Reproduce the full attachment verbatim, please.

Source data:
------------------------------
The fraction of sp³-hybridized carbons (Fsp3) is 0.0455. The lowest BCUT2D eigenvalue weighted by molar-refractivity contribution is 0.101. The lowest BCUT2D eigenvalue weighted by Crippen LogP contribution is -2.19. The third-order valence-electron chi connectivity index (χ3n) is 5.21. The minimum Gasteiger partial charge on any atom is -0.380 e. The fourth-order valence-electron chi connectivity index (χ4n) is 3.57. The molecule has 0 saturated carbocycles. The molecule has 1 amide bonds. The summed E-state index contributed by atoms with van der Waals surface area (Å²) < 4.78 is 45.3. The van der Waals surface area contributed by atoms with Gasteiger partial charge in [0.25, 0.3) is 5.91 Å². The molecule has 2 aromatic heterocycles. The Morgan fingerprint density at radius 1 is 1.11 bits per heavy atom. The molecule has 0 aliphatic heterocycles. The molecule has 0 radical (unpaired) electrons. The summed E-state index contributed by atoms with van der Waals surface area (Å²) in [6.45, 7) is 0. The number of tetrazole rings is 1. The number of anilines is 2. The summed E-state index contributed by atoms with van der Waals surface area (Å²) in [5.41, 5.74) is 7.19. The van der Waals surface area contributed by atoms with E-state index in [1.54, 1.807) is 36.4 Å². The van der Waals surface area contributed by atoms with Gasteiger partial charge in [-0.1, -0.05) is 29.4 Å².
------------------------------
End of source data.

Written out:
The fraction of sp³-hybridized carbons (Fsp3) is 0.0455. The lowest BCUT2D eigenvalue weighted by molar-refractivity contribution is 0.101. The lowest BCUT2D eigenvalue weighted by Crippen LogP contribution is -2.19. The third-order valence-electron chi connectivity index (χ3n) is 5.21. The minimum Gasteiger partial charge on any atom is -0.380 e. The fourth-order valence-electron chi connectivity index (χ4n) is 3.57. The molecule has 0 saturated carbocycles. The molecule has 1 amide bonds. The summed E-state index contributed by atoms with van der Waals surface area (Å²) < 4.78 is 45.3. The van der Waals surface area contributed by atoms with Gasteiger partial charge in [0.25, 0.3) is 5.91 Å². The molecule has 2 aromatic heterocycles. The Morgan fingerprint density at radius 1 is 1.11 bits per heavy atom. The molecule has 0 aliphatic heterocycles. The molecule has 0 radical (unpaired) electrons. The summed E-state index contributed by atoms with van der Waals surface area (Å²) in [6.45, 7) is 0. The number of tetrazole rings is 1. The number of anilines is 2. The summed E-state index contributed by atoms with van der Waals surface area (Å²) in [5.41, 5.74) is 7.19. The van der Waals surface area contributed by atoms with E-state index in [1.54, 1.807) is 36.4 Å². The van der Waals surface area contributed by atoms with Gasteiger partial charge in [-0.1, -0.05) is 29.4 Å².